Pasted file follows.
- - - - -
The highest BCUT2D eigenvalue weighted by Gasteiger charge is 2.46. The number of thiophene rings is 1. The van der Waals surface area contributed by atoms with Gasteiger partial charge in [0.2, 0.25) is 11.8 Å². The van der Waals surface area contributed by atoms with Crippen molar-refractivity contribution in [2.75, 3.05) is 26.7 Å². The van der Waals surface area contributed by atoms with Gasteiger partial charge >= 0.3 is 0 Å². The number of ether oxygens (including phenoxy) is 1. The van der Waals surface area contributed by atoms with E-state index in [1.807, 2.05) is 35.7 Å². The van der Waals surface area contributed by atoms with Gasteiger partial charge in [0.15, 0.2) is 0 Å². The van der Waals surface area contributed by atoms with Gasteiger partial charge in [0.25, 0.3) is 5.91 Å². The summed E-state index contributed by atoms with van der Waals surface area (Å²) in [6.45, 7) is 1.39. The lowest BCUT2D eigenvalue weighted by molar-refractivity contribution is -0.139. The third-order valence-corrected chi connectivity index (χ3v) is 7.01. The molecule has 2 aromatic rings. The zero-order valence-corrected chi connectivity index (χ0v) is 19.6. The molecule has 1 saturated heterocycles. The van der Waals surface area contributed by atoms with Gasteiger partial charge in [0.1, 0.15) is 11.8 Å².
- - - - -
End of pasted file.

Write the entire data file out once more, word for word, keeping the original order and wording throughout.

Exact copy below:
The highest BCUT2D eigenvalue weighted by Gasteiger charge is 2.46. The number of thiophene rings is 1. The van der Waals surface area contributed by atoms with Gasteiger partial charge in [0.2, 0.25) is 11.8 Å². The van der Waals surface area contributed by atoms with Crippen molar-refractivity contribution in [2.75, 3.05) is 26.7 Å². The van der Waals surface area contributed by atoms with Gasteiger partial charge >= 0.3 is 0 Å². The number of ether oxygens (including phenoxy) is 1. The van der Waals surface area contributed by atoms with E-state index in [1.807, 2.05) is 35.7 Å². The van der Waals surface area contributed by atoms with Gasteiger partial charge in [0.15, 0.2) is 0 Å². The van der Waals surface area contributed by atoms with Gasteiger partial charge in [0.25, 0.3) is 5.91 Å². The summed E-state index contributed by atoms with van der Waals surface area (Å²) in [6.45, 7) is 1.39. The lowest BCUT2D eigenvalue weighted by molar-refractivity contribution is -0.139. The third-order valence-corrected chi connectivity index (χ3v) is 7.01. The molecule has 2 aromatic rings. The zero-order valence-corrected chi connectivity index (χ0v) is 19.6. The molecule has 1 saturated heterocycles. The van der Waals surface area contributed by atoms with Gasteiger partial charge in [0.1, 0.15) is 11.8 Å².